Monthly Archives: July 2014

NFL, USA Football Emphasize Trainers with Past NFL Experience

The NFL has announced that more than 140 former NFL players will serve as Master Trainers and Ambassadors to teach and reinforce USA Football’s Heads Up Football program to youth leagues and high schools nationwide during the 2014 season.

Elaborating on that point, the league noted that of USA Football’s 78 Master Trainers, 17 played in the NFL, “bringing knowledge and insight gained from competing at the sport’s highest level. Master Trainers lead full-day instructional sessions for high school and youth programs nationwide, teaching Heads Up Football’s curriculum to high school- and youth league-appointed Player Safety Coaches.”

The NFL also noted that another 127 former NFL players serve as Heads Up Football Ambassadors, “visiting practices and games of teams that participate within the program. Ambassadors strengthen awareness and reinforce Heads Up Football’s messages and standards.”

To Master Trainer Ruben Brown, a nine-time Pro Bowl selection at guard for the Buffalo Bills and Chicago Bears (1995-2007), the responsibility seems personal.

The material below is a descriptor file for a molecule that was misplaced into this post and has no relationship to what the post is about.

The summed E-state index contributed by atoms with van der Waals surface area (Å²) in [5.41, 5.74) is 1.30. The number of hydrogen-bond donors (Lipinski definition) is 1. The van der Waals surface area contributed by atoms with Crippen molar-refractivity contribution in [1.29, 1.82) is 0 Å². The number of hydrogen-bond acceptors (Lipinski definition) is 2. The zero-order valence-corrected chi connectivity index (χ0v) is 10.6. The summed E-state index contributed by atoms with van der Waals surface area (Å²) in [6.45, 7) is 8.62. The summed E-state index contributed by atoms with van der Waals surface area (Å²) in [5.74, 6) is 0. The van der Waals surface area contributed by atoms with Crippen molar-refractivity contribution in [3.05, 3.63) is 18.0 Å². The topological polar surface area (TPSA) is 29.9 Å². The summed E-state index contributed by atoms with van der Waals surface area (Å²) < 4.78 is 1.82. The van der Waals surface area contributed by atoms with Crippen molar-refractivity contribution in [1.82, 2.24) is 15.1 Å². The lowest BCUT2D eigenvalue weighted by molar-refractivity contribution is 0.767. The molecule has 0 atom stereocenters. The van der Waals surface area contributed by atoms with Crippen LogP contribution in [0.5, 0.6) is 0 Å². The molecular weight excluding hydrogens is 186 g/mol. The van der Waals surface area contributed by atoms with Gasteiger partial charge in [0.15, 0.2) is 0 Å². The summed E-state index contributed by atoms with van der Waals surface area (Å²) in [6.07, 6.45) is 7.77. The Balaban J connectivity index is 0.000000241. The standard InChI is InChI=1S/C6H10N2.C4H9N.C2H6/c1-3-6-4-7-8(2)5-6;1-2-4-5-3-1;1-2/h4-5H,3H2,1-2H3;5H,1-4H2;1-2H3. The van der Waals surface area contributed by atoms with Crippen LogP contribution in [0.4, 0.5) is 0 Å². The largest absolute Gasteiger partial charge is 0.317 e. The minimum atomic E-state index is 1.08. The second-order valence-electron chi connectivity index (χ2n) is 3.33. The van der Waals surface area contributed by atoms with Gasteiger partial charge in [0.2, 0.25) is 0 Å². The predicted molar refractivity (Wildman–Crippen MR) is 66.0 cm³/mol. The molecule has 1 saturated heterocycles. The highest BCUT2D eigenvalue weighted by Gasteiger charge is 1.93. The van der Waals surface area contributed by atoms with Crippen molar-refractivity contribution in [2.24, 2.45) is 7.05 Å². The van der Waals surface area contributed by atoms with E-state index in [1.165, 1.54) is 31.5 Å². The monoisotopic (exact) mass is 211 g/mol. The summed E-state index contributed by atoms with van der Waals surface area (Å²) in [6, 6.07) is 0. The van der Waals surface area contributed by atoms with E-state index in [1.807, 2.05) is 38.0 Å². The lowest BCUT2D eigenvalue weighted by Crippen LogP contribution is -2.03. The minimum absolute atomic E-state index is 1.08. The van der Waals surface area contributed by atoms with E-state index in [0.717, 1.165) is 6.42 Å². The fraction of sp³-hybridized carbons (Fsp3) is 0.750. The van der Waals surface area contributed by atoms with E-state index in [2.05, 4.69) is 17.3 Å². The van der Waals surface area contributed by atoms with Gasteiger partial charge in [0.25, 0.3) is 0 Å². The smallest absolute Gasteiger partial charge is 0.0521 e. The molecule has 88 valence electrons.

“I’m a father – nothing is more important to me than the health of our kids,” he said. “Heads Up Football is changing for the better how coaches are prepared, players are taught and safety is addressed, and it’s exciting to see so many other former players share this commitment.”

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Professor’s Post Looks at ‘the Ethics of Headers’

A blog post on the Santa Clara University Law Website, written by philosophy professor Jack Bowen, examined the “ethics of headers” on the soccer field.

Bowen’s post notes that “children depend on us for some paternalistic rationality” and looks at “whether youth soccer players should be allowed to head the ball.”

The author points to the fact that “two heavy hitters have taken on this project.  First, providing the science behind the issue, the Sports Legacy Institute (SLI)—this is the group that has brought the dangers of football concussions to the forefront of sporting consciousness.  And the second, the Institute of Sports Law and Ethics (ISLE), led by board member Brandi Chastain, who may be most responsible for popularizing women’s soccer in the United States.”